The UW is committed to continuing our mission as a global university and to supporting all members of our community, no matter where they call home. We will continue to admit and welcome Chinese students and scholars, and will use the resources at our disposal to support our community members in obtaining appropriate and necessary documentation to enter the U.S. and study on our campus. 

Review additional information and next steps.  

May 29: Proclamation issued suspending the entry as nonimmigrants of certain students and researchers from the PRC.

The U.S. President issued a proclamation that suspends the entry into the U.S. of Chinese nationals who either receives/received funding from, currently is or was employed by, studies/studied at, or conducts/conducted research at on behalf of an entity in the PRC that supports the PRC’s  military-civil fusion strategy and is seeking entry under an F or J visa to study or conduct research in the U.S.

The U.S. government did not release a list of associated entities that would be included in this suspension. ISS advisers do not know which entity affiliations could result in a visa denial.  

F and J undergraduate students are exempt from this proclamation. Other exceptions include:

  • Any graduate student or researcher who does not currently have or previously had funding, employment, study, or research connections with an entity in the PRC that implements or supports the PRC’s military-civil fusion strategy.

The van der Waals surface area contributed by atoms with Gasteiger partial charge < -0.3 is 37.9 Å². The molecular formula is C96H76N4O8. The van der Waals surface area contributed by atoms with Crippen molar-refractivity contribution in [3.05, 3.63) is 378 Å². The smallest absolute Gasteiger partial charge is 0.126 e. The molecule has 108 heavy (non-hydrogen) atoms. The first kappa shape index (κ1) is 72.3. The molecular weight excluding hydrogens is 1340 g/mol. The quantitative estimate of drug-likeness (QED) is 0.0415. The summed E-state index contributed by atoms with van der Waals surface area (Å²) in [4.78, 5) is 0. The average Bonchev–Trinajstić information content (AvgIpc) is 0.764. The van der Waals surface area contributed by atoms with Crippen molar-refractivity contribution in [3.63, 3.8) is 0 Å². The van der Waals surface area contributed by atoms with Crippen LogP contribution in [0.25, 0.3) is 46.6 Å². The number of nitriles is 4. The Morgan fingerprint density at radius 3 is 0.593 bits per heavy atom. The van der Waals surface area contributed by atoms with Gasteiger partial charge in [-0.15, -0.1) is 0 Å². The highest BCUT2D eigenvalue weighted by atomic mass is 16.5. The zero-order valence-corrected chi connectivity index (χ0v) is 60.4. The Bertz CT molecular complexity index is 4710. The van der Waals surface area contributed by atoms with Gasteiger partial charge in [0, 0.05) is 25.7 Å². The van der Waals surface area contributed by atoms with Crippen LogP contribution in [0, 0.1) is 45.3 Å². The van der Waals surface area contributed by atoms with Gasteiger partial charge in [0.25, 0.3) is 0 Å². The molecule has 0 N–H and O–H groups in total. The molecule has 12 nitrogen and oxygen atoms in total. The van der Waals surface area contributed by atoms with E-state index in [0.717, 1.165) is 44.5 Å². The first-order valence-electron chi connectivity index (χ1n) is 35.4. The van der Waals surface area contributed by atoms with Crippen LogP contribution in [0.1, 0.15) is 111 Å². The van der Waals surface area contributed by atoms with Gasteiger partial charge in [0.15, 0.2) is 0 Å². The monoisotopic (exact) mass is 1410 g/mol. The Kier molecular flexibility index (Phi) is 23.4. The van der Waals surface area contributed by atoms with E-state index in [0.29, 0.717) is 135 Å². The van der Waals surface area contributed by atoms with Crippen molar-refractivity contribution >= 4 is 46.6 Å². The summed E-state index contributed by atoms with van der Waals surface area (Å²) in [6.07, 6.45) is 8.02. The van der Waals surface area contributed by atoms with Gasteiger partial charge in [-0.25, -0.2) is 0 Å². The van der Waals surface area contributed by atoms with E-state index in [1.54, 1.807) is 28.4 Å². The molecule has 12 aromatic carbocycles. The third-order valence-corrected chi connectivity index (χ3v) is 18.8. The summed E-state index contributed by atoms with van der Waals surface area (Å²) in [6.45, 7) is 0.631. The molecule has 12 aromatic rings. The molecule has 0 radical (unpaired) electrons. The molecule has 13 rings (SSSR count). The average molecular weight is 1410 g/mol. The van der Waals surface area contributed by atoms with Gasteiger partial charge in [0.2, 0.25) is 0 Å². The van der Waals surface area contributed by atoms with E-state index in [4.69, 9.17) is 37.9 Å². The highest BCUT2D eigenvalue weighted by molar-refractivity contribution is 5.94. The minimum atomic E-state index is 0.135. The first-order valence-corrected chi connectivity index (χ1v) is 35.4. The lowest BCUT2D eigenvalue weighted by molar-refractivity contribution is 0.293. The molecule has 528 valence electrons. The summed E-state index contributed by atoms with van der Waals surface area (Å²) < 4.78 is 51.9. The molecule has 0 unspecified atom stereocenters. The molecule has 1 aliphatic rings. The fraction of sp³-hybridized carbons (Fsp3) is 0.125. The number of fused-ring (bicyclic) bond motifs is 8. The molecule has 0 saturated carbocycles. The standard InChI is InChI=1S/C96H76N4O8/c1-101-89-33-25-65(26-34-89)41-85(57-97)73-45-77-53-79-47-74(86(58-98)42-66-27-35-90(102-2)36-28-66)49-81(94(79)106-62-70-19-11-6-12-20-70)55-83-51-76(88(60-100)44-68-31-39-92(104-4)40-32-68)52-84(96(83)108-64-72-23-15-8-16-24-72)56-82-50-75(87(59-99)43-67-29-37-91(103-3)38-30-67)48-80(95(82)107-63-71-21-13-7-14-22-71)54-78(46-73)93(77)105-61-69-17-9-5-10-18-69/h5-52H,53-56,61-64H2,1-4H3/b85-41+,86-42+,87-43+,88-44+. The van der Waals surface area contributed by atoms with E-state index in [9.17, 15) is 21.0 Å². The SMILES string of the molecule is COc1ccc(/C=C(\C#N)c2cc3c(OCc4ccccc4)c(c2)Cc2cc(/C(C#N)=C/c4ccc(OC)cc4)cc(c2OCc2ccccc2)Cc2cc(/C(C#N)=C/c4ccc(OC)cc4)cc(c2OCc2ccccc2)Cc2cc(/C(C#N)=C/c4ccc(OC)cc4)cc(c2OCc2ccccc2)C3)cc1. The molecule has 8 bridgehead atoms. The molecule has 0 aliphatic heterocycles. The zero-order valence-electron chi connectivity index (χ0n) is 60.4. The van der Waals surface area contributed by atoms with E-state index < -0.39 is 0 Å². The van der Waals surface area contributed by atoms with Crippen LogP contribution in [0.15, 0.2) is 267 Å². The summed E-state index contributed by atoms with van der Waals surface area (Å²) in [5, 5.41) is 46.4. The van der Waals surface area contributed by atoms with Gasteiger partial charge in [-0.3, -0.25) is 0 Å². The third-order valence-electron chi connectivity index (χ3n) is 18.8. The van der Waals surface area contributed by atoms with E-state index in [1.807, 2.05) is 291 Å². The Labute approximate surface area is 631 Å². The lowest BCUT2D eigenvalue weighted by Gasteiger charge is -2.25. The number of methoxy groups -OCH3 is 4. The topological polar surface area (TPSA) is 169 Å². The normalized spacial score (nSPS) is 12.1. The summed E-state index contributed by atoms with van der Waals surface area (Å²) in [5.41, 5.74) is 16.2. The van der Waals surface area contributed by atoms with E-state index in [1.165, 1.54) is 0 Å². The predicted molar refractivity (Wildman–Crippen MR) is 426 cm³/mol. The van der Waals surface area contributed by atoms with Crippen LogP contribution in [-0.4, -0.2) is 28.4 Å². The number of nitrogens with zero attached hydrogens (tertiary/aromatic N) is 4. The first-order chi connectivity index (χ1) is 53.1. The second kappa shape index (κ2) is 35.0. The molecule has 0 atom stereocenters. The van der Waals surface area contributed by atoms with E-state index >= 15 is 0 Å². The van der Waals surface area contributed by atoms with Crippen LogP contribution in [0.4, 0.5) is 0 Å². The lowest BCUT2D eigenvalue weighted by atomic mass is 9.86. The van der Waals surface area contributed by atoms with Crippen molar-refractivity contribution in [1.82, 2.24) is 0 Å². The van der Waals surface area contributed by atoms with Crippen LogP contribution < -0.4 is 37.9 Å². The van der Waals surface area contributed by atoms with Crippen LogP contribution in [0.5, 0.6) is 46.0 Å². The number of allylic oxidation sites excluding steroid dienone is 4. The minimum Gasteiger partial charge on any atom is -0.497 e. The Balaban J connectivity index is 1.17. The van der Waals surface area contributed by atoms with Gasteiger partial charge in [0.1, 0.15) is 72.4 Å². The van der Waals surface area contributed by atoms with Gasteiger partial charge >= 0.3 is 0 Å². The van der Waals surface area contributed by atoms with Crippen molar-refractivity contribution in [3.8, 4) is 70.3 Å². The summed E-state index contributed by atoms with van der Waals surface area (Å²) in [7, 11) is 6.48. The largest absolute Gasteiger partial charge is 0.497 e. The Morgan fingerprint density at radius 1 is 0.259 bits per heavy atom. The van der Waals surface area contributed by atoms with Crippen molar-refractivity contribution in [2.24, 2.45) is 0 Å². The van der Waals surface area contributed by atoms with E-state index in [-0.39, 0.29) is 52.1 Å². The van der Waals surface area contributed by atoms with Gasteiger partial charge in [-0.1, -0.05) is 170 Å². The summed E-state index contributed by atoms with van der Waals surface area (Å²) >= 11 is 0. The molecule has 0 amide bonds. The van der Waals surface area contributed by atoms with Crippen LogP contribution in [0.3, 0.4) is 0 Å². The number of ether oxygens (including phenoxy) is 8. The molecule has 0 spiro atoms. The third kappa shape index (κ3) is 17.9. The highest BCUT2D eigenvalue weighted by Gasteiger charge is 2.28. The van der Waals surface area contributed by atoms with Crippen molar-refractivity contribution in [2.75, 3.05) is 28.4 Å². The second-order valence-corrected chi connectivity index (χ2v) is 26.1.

• U.S permanent residents and spouses of U.S. citizens
  • Individuals whose entry would be in the national interest, as determined by the Secretary of State, the Secretary of Homeland Security, or their respective designee.

The immediate impact will be on visa applications for Chinese nationals seeking an F or J visa for graduate level studies in the U.S. Students planning to apply for an F-1 or J-1 visa, either renewing or for the first time, should be prepared to answer potential related questions.

Reentry to the U.S. is also in question, so students with an unexpired F-1 visa should also be prepared to answer related questions at the U.S. border. 

The proclamation indicates the Secretary of State shall consider whether Chinese nationals currently in the U.S. who meet the criteria described should have their visas revoked, but it does not state visas will be revoked.